• Sudden reversal of financial situation or a sudden repayment of large debts or loans
  • Attempting to conceal foreign travel

How can YOU help?

YOU and your colleagues are the first line of defense against espionage. Help protect our national security by reporting any suspicious behavior that may be related to a potential compromise of classified information.

Be aware of the actions of those around you and report suspicious behaviors.

Foreign Travel and Foreign Contacts

Foreign travel: Foreign travel increases the risk of foreign intelligence targeting. You can be the target of a foreign intelligence or security services at any time and any place; the possibility of becoming the target of foreign intelligence activities is greater when you travel overseas.
Cleared and un-cleared individuals will submit an itinerary along with a DenMar Foreign Travel Reporting Form to the FSO for all official and unofficial foreign travel outside the United States. Any deviations from approved travel itineraries will be reported within five (5) days of return.

  • Travel to Puerto Rico, Guam, or other U.S. possessions and territories is not considered foreign travel and need not be reported.
  • Unplanned day trips to Canada or Mexico shall be reported upon return within five (5) business days.
  • FSO will administer a defensive security and counterintelligence security briefing prior to approved foreign travel.
  • Upon return from foreign travel, all covered individuals will complete a DenMar Foreign Travel Debrief Report form and forward it to the FSO.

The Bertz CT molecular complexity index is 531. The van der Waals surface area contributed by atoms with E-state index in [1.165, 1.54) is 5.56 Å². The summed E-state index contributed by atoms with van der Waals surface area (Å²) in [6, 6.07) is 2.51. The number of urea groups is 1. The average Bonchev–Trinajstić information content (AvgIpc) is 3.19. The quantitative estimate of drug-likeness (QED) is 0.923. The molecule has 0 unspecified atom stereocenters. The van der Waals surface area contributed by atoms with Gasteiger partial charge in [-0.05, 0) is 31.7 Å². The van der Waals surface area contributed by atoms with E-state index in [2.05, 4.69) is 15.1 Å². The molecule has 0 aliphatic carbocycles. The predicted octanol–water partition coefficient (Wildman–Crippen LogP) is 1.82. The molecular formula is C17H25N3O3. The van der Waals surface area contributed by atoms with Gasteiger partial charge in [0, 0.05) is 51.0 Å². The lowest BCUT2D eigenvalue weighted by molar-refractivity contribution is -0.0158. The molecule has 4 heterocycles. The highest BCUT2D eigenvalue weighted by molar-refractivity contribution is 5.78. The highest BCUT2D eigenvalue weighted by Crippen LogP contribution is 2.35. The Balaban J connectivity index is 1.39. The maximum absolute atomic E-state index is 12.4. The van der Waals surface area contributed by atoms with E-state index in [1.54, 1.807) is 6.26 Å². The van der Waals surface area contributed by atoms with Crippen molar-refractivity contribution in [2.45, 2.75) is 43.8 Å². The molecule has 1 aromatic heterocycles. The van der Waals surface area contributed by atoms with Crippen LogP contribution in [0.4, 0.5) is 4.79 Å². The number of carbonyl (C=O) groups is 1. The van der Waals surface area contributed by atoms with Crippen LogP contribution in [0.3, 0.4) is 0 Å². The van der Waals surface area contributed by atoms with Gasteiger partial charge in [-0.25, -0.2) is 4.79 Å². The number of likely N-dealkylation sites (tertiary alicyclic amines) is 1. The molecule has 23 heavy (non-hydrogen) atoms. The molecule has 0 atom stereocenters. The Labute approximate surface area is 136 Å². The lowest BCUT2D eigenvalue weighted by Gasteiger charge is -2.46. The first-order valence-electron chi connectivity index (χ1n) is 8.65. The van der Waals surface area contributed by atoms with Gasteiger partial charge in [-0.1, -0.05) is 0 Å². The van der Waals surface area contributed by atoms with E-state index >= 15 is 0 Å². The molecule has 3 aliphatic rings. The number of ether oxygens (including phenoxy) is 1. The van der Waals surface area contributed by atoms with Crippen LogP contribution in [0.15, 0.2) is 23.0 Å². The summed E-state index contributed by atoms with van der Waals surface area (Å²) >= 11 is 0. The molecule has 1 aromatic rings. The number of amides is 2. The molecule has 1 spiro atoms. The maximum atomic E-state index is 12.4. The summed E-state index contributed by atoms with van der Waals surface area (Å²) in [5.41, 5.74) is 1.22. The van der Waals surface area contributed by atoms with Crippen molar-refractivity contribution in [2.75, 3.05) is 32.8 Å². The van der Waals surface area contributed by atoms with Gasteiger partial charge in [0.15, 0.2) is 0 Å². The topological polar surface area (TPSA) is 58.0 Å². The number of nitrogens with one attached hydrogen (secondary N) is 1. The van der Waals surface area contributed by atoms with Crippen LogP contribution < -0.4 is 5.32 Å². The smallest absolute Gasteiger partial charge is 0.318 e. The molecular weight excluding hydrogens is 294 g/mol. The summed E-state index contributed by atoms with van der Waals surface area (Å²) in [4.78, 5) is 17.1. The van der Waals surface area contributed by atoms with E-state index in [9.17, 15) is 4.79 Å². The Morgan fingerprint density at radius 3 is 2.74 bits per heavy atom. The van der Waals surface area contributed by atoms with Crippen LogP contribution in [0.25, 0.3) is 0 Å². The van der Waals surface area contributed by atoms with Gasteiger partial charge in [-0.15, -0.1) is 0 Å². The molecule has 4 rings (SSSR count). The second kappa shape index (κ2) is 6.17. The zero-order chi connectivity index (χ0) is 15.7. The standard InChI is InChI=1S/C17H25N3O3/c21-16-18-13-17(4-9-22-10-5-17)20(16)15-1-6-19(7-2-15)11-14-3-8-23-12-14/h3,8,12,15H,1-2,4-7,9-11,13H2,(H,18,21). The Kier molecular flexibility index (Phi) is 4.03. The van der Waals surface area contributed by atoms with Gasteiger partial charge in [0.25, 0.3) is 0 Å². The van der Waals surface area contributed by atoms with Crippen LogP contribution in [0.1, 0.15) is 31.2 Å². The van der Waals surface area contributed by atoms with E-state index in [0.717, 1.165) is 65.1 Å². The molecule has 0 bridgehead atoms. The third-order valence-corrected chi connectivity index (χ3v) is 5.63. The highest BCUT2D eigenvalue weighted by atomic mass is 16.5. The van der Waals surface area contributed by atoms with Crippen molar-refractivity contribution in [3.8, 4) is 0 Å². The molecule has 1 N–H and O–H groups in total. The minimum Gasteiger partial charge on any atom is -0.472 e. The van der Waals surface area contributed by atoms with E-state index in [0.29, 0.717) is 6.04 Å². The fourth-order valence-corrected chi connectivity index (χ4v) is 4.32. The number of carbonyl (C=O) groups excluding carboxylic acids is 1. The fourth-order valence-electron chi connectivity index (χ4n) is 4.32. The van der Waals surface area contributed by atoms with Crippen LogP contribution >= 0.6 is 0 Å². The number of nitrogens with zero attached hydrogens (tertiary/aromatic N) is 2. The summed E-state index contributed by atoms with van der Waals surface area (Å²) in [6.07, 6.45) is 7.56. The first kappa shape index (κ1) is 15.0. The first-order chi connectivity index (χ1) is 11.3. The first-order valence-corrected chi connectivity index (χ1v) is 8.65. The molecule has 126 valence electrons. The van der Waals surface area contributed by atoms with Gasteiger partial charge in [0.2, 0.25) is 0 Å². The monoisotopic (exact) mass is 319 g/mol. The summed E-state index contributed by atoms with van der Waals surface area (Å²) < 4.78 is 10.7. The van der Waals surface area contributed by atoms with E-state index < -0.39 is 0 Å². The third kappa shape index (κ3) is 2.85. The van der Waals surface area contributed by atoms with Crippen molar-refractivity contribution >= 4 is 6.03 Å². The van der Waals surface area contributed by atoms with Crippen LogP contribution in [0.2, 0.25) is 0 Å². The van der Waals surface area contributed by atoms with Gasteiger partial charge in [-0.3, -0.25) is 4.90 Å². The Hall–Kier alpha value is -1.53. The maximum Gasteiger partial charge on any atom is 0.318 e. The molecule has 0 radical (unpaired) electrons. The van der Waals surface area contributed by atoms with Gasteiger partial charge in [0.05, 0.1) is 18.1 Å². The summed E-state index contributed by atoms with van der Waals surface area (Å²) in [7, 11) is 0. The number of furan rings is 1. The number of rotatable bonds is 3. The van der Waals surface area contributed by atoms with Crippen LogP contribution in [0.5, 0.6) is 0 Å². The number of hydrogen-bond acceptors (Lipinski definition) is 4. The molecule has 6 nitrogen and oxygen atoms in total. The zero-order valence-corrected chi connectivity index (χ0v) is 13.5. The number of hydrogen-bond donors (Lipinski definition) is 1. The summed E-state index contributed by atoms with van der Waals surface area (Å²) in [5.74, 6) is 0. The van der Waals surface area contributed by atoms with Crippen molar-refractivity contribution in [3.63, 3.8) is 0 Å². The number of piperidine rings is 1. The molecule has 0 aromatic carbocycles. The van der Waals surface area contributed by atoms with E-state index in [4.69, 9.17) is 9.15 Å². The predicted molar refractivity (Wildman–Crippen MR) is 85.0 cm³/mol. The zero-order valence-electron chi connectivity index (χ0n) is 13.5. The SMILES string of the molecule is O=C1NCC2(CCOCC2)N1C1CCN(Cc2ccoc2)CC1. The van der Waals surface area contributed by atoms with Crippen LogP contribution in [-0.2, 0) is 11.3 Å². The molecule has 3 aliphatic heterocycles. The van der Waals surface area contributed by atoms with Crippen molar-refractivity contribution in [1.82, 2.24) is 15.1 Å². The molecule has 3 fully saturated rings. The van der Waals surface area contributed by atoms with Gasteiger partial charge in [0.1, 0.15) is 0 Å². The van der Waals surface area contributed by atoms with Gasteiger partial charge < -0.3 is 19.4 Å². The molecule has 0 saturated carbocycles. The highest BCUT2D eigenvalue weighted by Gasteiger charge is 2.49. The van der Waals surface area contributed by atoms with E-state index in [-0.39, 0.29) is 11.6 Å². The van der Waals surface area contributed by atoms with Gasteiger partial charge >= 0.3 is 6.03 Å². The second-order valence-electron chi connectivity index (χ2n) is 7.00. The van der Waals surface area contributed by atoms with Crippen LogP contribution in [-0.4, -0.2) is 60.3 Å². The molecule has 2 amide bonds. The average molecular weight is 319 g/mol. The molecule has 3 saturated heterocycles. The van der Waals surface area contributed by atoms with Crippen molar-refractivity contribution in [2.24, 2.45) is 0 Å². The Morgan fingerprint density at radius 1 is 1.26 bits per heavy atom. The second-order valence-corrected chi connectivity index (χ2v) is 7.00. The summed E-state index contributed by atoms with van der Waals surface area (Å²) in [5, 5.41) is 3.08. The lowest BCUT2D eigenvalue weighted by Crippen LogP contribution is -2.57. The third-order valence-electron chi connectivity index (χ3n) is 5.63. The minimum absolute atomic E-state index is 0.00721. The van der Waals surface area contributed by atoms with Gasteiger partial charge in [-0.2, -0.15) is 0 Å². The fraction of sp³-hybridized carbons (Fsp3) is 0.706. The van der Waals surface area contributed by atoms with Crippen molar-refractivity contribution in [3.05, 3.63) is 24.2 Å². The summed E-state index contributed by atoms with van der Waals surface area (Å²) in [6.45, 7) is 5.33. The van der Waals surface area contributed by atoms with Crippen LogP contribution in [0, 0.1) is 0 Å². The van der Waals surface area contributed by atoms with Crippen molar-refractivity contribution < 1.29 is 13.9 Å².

Foreign Contacts: The company requires the reporting of contact(s) with a foreign national as part of a covered individual's official duties. Foreign activities that are to be reported include (a) application for and receipt of foreign citizenship and (b) application for, possession, or use of a foreign passport or identity card for travel. Reportable activities also include attempted elicitation, exploitation, blackmail, coercion or enticement to obtain classified information.

Collection techniques include:

  • Bugged hotel rooms or airline cabins
  • Intercepts of fax and e-mail transmissions
  • Recording of telephone calls/conversations
  • Unauthorized access and downloading, including outright theft of hardware and software
  • Installation of malicious software
  • Intrusions into or searches of hotel rooms, briefcases, luggage, etc.
  • Recruitment or substitution of flight attendants

Some common sense security countermeasures should include:

  • Do not publicize travel plans and limit sharing of information to people who need to know
  • Conduct pre-travel security briefings
  • Maintain control of sensitive information, media and equipment. Do not pack these types of articles in checked baggage.
  • Keep hotel room doors locked. Note how the room looks when you leave.
  • Limit sensitive discussion. Public areas are rarely suitable for discussion of sensitive information.
  • Do not use computer or fax equipment at foreign hotels or business centers for sensitive matters
  • Ignore or deflect intrusive or suspect inquiries or conversations about professional or personal matters
  • Keep unwanted sensitive materials until it can be disposed of securely


Dennis R. Holland, FSO (580) 355-8900 [office] or (580) 678-0062 [cell]

Darren Womack, Alternate FS0 (405) 949-2901 or (405) 306-5464 [cell]